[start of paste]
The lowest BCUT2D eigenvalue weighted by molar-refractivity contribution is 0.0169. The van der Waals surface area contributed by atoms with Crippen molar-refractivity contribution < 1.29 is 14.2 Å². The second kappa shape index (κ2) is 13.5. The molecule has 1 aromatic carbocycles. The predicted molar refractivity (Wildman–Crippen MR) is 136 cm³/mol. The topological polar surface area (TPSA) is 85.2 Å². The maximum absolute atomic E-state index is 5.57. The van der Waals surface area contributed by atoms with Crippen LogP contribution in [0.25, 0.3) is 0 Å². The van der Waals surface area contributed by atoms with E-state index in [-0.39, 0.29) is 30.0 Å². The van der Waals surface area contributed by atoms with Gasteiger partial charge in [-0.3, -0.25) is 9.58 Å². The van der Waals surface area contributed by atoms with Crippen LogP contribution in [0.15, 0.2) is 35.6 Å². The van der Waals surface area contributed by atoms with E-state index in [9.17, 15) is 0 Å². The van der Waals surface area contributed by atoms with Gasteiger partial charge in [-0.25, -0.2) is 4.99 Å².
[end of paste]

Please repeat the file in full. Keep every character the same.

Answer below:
The lowest BCUT2D eigenvalue weighted by molar-refractivity contribution is 0.0169. The van der Waals surface area contributed by atoms with Crippen molar-refractivity contribution < 1.29 is 14.2 Å². The second kappa shape index (κ2) is 13.5. The molecule has 1 aromatic carbocycles. The predicted molar refractivity (Wildman–Crippen MR) is 136 cm³/mol. The topological polar surface area (TPSA) is 85.2 Å². The maximum absolute atomic E-state index is 5.57. The van der Waals surface area contributed by atoms with Crippen LogP contribution in [0.25, 0.3) is 0 Å². The van der Waals surface area contributed by atoms with E-state index in [-0.39, 0.29) is 30.0 Å². The van der Waals surface area contributed by atoms with Gasteiger partial charge in [-0.3, -0.25) is 9.58 Å². The van der Waals surface area contributed by atoms with Crippen LogP contribution in [0.15, 0.2) is 35.6 Å². The van der Waals surface area contributed by atoms with E-state index in [9.17, 15) is 0 Å². The van der Waals surface area contributed by atoms with Gasteiger partial charge in [-0.25, -0.2) is 4.99 Å².